On September 17, 2019, the chair of the California Board of Accountancy sent Governor Newsom a request to veto Assembly Bill 1181.
You may read the letter here.
The core of the letter, if I may be so bold, is the disruption AB 1181 would create for GAAP, which is set at the national level and applies to all reporting entities in the country.
Letter says changing GAAP the way this bill does would
lead to confusion for accounting professionals, regulators, donors to charitable organizations, and consumers who rely upon a consistent and predictable approach to financial reporting.
The letter requests a veto of this bill and then allowing the rulemaking process to address the issue.
A new perspective in the letter is the tension that may very well be created by an out-of-state CPA who is required to follow the rules in his or her home state, while preparing reports which may also be filed in California or even a charity that is based in this state. Under the fantastic interstate mobility rules that all the regulators have in place, preparing or filing such reports might subject that CPA to oversight by the California board. Both the confusion and additional risk that some CPAs may withdraw from serving non-profit organizations to avoid the risks would undermine consumer protection, which is simultaneously the goal of the CBA and the stated purpose of the bill.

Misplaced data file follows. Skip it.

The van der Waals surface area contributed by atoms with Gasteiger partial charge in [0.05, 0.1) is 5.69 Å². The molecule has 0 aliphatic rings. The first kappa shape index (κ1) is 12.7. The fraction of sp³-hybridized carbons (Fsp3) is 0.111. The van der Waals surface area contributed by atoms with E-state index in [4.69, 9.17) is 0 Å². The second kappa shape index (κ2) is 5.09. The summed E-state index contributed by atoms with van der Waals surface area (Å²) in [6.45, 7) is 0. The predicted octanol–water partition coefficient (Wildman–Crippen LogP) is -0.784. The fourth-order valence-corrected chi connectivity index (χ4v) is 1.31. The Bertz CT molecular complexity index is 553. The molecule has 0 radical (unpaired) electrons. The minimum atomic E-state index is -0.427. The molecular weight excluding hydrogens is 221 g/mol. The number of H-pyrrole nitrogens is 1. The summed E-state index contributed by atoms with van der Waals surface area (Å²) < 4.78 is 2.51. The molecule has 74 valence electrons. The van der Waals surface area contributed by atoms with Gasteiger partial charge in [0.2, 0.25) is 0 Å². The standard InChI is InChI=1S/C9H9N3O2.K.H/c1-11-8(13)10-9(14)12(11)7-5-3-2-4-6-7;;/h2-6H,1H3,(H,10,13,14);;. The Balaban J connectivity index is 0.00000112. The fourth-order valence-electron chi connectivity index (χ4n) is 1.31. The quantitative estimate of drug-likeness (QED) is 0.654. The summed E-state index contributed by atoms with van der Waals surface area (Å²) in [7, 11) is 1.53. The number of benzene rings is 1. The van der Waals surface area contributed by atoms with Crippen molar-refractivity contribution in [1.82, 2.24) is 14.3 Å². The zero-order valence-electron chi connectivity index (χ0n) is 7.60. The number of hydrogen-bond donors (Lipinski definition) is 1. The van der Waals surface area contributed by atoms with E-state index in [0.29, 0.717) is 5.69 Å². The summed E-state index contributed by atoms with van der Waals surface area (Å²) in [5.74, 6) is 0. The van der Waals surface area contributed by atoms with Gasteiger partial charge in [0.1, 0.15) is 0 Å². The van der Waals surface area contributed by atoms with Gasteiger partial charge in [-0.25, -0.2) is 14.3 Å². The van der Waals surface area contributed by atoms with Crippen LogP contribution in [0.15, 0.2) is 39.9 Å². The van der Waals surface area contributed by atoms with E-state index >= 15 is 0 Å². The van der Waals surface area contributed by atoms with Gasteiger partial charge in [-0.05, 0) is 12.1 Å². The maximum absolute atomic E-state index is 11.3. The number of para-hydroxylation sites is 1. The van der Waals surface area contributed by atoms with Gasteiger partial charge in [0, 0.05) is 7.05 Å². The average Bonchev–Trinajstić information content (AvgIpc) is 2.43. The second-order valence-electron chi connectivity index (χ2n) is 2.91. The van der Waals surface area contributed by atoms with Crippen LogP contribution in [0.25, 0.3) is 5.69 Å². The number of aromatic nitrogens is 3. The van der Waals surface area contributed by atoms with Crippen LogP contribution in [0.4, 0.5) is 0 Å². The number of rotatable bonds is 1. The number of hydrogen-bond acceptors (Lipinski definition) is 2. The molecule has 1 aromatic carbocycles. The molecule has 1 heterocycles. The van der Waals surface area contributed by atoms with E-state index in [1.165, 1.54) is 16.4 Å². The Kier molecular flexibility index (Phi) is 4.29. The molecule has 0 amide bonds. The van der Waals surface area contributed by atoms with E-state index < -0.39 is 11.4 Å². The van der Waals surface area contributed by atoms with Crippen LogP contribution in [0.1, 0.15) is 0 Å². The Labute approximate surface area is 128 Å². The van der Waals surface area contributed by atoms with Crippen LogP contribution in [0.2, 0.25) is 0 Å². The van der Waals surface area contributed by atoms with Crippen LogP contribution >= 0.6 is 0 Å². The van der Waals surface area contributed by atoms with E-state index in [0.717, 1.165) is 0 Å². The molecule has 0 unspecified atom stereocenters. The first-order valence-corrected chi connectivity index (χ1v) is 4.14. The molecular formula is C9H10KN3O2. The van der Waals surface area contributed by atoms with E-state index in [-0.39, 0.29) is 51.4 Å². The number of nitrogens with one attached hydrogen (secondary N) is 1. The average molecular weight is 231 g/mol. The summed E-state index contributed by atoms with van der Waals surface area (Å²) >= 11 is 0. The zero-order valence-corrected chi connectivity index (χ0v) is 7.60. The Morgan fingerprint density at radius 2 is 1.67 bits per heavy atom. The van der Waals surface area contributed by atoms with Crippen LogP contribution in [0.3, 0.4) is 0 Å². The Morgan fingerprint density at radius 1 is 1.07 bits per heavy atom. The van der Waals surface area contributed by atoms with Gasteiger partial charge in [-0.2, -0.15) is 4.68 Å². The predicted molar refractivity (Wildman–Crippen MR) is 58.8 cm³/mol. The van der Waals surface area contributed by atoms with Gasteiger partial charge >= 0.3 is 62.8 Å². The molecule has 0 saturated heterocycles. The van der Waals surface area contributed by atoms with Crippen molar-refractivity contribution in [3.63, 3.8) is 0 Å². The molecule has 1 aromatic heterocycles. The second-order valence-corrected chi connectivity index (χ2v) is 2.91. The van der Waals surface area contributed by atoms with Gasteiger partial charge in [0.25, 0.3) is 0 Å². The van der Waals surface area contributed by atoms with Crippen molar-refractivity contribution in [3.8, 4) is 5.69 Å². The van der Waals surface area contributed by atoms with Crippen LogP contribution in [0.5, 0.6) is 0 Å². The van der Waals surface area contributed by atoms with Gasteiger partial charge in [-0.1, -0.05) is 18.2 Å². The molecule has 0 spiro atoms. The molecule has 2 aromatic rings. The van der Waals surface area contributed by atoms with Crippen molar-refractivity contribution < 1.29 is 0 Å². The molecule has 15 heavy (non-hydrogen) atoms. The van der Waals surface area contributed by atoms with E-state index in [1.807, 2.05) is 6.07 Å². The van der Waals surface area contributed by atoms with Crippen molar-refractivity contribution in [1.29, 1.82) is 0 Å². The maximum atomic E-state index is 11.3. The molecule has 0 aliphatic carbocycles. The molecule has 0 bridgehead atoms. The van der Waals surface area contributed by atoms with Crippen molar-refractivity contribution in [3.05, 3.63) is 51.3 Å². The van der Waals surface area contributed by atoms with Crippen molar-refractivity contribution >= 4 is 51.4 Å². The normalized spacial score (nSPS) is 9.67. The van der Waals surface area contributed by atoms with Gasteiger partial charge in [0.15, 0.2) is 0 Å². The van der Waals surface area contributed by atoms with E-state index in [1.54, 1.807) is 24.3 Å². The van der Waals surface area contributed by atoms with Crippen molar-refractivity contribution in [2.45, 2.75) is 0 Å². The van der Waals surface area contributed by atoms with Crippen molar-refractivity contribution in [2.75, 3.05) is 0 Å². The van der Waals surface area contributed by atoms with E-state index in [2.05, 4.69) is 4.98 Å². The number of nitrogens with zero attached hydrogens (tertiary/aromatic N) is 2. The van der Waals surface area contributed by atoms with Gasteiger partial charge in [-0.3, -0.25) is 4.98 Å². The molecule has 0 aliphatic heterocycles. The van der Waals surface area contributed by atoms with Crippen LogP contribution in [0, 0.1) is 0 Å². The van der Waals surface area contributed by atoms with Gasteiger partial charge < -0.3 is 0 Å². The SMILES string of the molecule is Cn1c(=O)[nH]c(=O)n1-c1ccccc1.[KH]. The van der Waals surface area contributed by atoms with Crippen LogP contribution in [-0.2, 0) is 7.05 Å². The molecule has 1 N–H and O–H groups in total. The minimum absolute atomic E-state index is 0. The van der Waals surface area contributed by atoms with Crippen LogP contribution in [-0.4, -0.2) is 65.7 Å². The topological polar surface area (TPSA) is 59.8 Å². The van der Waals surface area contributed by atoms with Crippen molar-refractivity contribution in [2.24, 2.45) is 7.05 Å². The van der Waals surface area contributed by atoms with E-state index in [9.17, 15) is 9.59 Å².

(My comment on interstate mobility is quite serious – not having to get reciprocity or file reports in other states is a wonderful thing the state boards have put in place.)
Please read the letter for yourself.
Don’t know why, but the letter only just now popped up when I ran another search for news on the bill.
Update: Just looked at my search results again and learned this letter was posted seven days ago, which would have been the 17th. Odd – don’t know why it just appeared today.